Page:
CO2, Oxygen and Biomass Monitoring in E. coli Shake Flask Culture

Following Glucose-Glycerin Diauxie Online with the SFR vario

Helga Tietgens1, Gernot T. John2 and Katja Bettenbrock1
Max Planck Institut für Dynamik komplexer technischer Systeme, Magdeburg, Germany
2PreSens Precision Sensing GmbH, Regensburg, Germany

Diauxic growth of E. coli in medium containing glycerin and glucose was monitored online with the SFR vario. The device measures biomass online via scattered light detection. Oxygen is determined with an optical sensor spot integrated in the shake flask and read out with SFR vario through the flask bottom. In addition to the oxygen sensor spot an optical CO2 sensor was integrated in the shake flask to evaluate the sensor performance for online dCO2 monitoring in microbial culture. Furthermore, pH, substrate concentrations and optical density were determined in offline measurements. The online readings showed the characteristic course of diauxic E. coli growth. Oxygen and CO2 measurements displayed reverse courses, as expected, indicating high oxygen consumption and simultaneous CO2 production during metabolic activity, while in phases of reduced or stopped activity the dissolved O2 content rose and the dCO2 level dropped. Online biomass measurements were in good accordance with offline measured OD values.

CO2 is an important parameter in microbial cultures as it can inhibit or stimulate growth under certain conditions. In this experiment, where E. coli diauxie was monitored online we focused in particular on dissolved CO2 and oxygen readings. The SFR vario by PreSens allows to measure oxygen, pH, and biomass optically inside an Erlenmeyer flask, and furthermore OUR can be calculated automatically with the reader's software. We evaluated an optical CO2 sensor spot (SP-CD1, PreSens) that was read out with the SFR vario device for its suitability in online monitoring of microbial cultures. Therefore, the sensor spot was integrated, like the oxygen sensor, in the shake flask and read out with the reader optics usually used for online pH monitoring. The measurement system allows such user specific adjustments and enables online monitoring of several parameters simultaneously. In addition to online measurement of biomass, oxygen and dCO2 we also determined pH, substrate concentrations and OD420 offline. Measuring several parameters - with all showing the same characteristics - enhanced the measurement security.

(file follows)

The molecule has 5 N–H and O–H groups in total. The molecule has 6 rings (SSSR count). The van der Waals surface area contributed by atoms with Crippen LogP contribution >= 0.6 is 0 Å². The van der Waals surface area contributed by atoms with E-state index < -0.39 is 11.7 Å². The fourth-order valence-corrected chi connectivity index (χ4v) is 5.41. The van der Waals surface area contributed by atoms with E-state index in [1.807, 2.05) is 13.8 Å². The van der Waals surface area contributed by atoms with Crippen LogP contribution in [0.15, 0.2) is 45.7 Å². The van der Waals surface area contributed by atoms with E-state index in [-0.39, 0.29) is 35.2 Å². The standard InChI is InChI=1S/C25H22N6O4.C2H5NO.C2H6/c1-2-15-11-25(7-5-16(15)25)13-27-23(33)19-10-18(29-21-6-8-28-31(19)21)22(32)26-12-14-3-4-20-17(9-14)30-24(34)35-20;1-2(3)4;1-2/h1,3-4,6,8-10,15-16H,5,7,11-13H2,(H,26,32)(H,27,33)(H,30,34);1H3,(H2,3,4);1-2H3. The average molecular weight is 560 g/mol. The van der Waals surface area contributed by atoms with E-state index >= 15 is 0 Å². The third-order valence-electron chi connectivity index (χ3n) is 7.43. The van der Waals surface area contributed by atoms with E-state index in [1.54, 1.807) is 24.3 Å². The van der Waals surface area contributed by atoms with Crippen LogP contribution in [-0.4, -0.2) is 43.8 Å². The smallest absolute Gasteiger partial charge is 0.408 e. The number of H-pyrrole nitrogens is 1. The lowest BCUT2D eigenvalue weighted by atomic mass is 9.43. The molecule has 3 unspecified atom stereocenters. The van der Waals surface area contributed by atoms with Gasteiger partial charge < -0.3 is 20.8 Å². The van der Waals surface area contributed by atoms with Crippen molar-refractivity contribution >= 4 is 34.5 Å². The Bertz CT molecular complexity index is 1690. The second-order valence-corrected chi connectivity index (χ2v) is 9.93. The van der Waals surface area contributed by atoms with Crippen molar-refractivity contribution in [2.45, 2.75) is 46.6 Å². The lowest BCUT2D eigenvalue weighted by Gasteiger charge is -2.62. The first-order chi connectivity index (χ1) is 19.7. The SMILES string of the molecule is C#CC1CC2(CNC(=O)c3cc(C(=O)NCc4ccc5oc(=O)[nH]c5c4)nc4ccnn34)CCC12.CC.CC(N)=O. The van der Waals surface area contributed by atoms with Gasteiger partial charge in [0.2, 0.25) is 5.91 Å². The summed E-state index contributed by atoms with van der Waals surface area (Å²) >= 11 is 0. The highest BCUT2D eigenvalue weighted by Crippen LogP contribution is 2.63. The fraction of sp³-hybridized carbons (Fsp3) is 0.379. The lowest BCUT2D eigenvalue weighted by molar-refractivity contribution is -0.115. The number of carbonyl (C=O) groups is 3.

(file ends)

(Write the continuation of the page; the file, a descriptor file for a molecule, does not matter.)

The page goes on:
Materials & Methods

E. coli MG1655 were cultured in chemically defined medium according to Evans [1], with 0.15 % glucose and 1 % glycerin as sole carbon sources. The medium was buffered with phosphate buffer to pH 7. 500 mL plastic shake flasks with septum and a working volume of 200 mL were used for cultivation. The Erlenmeyer flasks were equipped with an oxygen sensor spot (SP-PSt3, PreSens) and additionally a CO2 sensor spot (SP-CD1, PreSens) was mounted at the flask bottom with an integration system (IS-SP, Fig. 1) supplied by the manufacturer. Both sensors were read out with the SFR vario through the flask bottom, while the reader also detected biomass via scattered light measurement (Fig. 2). The CO2 sensor was placed in the position where a pH sensor usually is integrated in the sensor flasks. This way the reader optics for pH monitoring could be used to read out the optical carbon dioxide sensor. The cultivation was incubated at 37 °C and 200 rpm. Online measurements with the SFR vario were supported by offline monitoring of pH, glucose and glycerin concentration, and determination of OD420.